How to Increase Productivity: What’s Really Scary? Not Knowing How Much Access to Your Info Your Apps Really Have

how to increase productivityHow to Increase Productivity

Most folks know that I’m all about saving time. After all, that’s what I do for a living – teach my clients how to increase productivity by determining customized ways to save time.

 One way how to increase productivity is through the use of technology. As society becomes more reliant on digital technology, more and more folks are turning to apps on their smart phones to allow them to stay connected to their co-workers, employees, clients and documents. How wonderful to be able to have everything you need for work at your fingertips – whether you’re at the top of the Eiffel Tower or in a port-a-potty at a construction site. That’s how to increase productivity! Or is it? 

Here’s a scary question you need to ask yourself:

Do you know how secure and private your information is when communicating or sharing docs through apps?

Researching on How to Increase Productivity

I’m always on the hunt for a better way to do things. While researching how to increase productivity, I came across an article entitled Security Researchers Freak Out about New LinkedIn Mobile App. I think the title says it all, but please feel free to click through and read it.

While trying to load the Evernote app onto my new smartphone, I was surprised by the Terms & Conditions that needed to be agreed to before the download could proceed:

Evernote needs access to:

Storage – Modify or delete the contents of your USB storage

System tools – Prevent phone from sleeping, toggle sync on and off

Your location – Approximate (network-based) location, precise (GPS) location

Hardware controls – Record audio, take pictures and videos

Your accounts – Add or remove accounts, create accounts and set passwords, use accounts on the device

Your personal information – Read calendar events plus confidential information, read call log, read your contacts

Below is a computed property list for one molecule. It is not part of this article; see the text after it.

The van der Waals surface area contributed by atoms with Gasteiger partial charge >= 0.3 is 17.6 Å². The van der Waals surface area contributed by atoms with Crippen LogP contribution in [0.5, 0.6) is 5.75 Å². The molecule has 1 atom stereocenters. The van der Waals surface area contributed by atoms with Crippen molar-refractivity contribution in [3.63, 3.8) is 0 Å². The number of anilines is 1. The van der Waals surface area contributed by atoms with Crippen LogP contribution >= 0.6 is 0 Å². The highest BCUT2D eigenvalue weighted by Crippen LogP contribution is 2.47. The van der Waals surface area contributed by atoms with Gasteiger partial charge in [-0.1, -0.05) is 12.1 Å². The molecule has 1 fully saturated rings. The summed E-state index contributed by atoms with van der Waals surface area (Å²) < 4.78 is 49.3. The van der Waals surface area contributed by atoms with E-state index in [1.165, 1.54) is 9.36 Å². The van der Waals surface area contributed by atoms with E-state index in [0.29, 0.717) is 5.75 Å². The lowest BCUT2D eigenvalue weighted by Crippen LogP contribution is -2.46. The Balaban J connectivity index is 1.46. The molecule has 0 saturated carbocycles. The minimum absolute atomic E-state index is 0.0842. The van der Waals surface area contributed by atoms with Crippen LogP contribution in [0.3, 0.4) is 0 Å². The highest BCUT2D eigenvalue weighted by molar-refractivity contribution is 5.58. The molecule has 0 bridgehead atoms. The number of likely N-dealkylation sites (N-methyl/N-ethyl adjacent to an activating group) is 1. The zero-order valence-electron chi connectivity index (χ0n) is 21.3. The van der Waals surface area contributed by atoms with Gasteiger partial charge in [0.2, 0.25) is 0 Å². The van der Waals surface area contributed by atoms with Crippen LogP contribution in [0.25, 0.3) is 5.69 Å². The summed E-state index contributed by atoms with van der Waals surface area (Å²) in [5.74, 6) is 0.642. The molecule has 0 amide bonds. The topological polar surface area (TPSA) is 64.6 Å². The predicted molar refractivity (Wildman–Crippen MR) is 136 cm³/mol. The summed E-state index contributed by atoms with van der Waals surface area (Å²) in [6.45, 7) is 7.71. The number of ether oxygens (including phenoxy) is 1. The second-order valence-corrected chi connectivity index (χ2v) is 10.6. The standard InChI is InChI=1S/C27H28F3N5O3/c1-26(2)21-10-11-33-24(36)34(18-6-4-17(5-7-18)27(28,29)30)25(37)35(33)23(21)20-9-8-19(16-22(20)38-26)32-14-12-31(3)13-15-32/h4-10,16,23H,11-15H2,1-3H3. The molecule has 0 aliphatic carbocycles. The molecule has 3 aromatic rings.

Phone calls – Read phone status and identity

Network communication – Full network access

System tools – Install shortcuts, read sync settings, read sync statistics, run at startup

Development tools – Test access to protected storage

Hardware controls – Control vibration

Network communication – Google Play billing service, view Wi-Fi connections, view network connections

Your accounts – Find accounts on the device

Excuse my language, but Holy Crap! That is a heck of a lot of access to private information. I did not feel comfortable at all in giving this much free reign to another entity, so Evernote did not get downloaded onto my new phone. Nor will I download LinkedIn’s new app.

When data gets hacked, there’s usually a massive amount of time lost while trying to correct the situation. In some cases, there are a lot of funds lost, too. Losing time and losing money equates to a loss of productivity.

Call me old-fashioned, but I’d rather use “less connected” ways that can help me on how to increase productivity than give that much access to my private information to strangers.

I’m curious…Am I the only one out there who’s concerned about privacy? What’s your take on this?

For more information on How to increase productivity in San Antonio and hiring a Certified Professional Organizer visit us at www.livingordersa.com

 
4 Comments
  • Nacho Eguiarte
    Posted at 12:18h, 31 October

    Part of the downside of technology. We get more control o better time management loosing privacy. So, the choice is go as far as you feel comfortable. Don’t go just because is trendy or apparently beneficial for your time.

    Thanks for sharing.

  • Patti
    Posted at 07:06h, 01 November

    I’m very concerned and have been looking into ways to minimize my info being handed over to anyone. Thanks for the head’s up. This is horrifying.

    • Helene Segura
      Posted at 07:51h, 01 November

      It is pretty scary! I spoke with an IT expert about this, and she doesn’t use anything in the cloud because of this. Kind of ironic…an IT person not relying on cloud technology for storage. Like Nacho (a previous commenter) said, we have to find the happy medium we’re comfortable with.

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